Prix des carburants : le gazole et le SP95-E10 à la hausse, le seuil des 2 € le litre bientôt atteint ?

Prix des carburants : le gazole et le SP95-E10 à la hausse, le seuil des 2 € le litre bientôt atteint ?

Fuel prices have been on the rise in recent days. The two best-selling fuels in France, diesel and SP95-E10, have seen their prices rise as indicated by the weekly report from the Ministry of Ecological Transition.

The lull was only short-lived. While government aid of 18 cents is still in place, the prices of the two best-selling fuels in the territory, diesel and SP95-E10, are now flirting again with the threshold of €2 per litre.

According to the latest figures from the Ministry of Ecological Transition published on Monday May 9, prices in petrol stations resumed an upward trend in week 18, from April 30 to May 6.

+ 6 cents on average

On average, both fuels increased these by an average of 6 cents. The average price of a liter of diesel was €1.944 per litre, up 6.1 cents compared to the previous week. The SP95-E10, experienced a similar increase of 6.3 cents and its average price was €1.823 per litre.

A new increase to come?

This new increase in fuel prices comes confirm market tensions oil exacerbated by the latest EU sanctions on Russia. The leaders of the G7 countries meeting by videoconference on Sunday at the initiative of US President Joe Biden announced that they had agreed to impose new sanctions on Moscow, in particular by banning or phasing out their imports of Russian oil.

In a joint statement, the leaders of the G7 denounce the “unprovoked war of aggression” launched by Russian President Vladimir Putin and reaffirm their full support for Ukraine, whose President Volodimir Zelensky had been invited to participate in their exchanges.

“The actions of the Russian President bring dishonor to Russia and the historic sacrifices of its people,” the G7 leaders say.

“By this invasion and by its actions in Ukraine since 2014, Russia has violated the international order based on the rule of law, in particular the Charter of the United Nations, drafted at the end of the Second World War in order to protect the generations to come from the scourge of war,” they add.

Embargo

To accentuate the cost of the war for “President Putin’s regime”, the leaders of the G7 undertake to collectively take a series of measures intended to further isolate Moscow on the international scene.

“We are committed to phasing out our dependence on Russian energy, including phasing out or banning the import of Russian oil. We will ensure that we do this in a timely and orderly manner, allowing time the world to find other sources of energy”, say the leaders of the seven most developed economies.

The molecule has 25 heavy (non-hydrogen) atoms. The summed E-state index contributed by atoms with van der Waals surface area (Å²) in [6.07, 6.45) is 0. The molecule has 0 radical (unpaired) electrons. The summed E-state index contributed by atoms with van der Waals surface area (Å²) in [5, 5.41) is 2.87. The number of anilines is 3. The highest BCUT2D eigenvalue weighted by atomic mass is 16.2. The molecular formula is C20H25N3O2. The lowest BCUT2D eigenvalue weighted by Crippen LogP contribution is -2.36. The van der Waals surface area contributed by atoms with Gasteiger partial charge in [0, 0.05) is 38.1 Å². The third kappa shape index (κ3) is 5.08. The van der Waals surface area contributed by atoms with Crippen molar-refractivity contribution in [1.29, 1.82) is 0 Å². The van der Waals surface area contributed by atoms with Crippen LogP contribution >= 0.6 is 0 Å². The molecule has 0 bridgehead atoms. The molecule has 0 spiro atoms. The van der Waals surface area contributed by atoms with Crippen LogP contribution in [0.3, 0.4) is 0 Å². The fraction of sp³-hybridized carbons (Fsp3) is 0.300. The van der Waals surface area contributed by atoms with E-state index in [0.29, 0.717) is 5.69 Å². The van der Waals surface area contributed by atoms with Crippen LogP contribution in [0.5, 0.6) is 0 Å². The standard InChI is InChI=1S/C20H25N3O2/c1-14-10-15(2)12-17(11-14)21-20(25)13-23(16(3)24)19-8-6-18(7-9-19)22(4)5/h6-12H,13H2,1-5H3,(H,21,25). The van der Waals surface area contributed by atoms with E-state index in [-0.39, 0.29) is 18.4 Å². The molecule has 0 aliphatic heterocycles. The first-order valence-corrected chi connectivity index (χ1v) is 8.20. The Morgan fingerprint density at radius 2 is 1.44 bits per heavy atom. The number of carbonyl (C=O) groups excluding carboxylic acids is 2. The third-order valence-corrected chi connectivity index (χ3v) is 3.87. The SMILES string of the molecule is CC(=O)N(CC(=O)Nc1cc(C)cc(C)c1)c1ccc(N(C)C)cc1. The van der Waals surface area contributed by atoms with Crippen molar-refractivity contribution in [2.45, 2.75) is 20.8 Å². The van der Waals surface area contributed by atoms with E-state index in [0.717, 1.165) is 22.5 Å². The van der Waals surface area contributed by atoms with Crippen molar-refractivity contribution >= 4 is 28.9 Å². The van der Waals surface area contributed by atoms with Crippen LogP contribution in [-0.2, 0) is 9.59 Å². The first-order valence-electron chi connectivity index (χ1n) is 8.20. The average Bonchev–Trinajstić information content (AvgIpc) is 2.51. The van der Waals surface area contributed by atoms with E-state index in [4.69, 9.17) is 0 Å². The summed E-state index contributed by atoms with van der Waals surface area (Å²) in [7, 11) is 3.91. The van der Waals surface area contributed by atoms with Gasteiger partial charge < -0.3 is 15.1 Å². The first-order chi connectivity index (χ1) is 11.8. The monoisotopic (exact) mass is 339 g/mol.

The G7 also pledges to “prohibit or prevent the provision of key services on which Russia depends”, as well as to continue to take sanctions against “Russian banks connected to the global economy and which are of vital importance to a systemic point of view for the Russian financial system”.

The great powers finally intend to target the Russian media disseminating propaganda from Moscow, which claims to want to “denazify” Ukraine, as well as the supporters of Vladimir Putin.

“We will continue and intensify our campaign against financial elites and their family members who support President Putin in the war effort and squander the resources of the Russian people,” the statement read.

The United States, which already imposes an oil embargo on Russia, while the European Union continues to discuss its own, unveiled at the same time a new series of sanctions targeting the bank Gazprombank, the Russian arms industry or the exports of nuclear material to Moscow.

Funds for Eastern Europe

The European Commission is considering offering landlocked states in the east of the union more funds to upgrade their oil infrastructure, in order to convince them to agree to an embargo on Russian oil, a European source told Reuters on Monday.

These measures are part of a broader package of new sanctions against Russia following its invasion of Ukrainebut the adoption of the legal text still requires agreement on the amount of investment, the source said.

Another sticking point is Cyprus’ concerns over a proposed ban on the sale of real estate to Russians, the source said.

Discussions following the Commission’s presentation of its original sanctions paper last week have delayed approval. The text has already been revised once to try to convince the most skeptical.

The third version, which is being drafted, is expected to remove the ban on EU tankers from carrying Russian oil, the source said, following pressure from Greece, Cyprus and Malta.

EU companies would, however, be barred from offering insurance and other financial services for transporting Russian oil around the world.

So many decisions that will weigh on the wallets of the French the burden that fuel represents in the budget.

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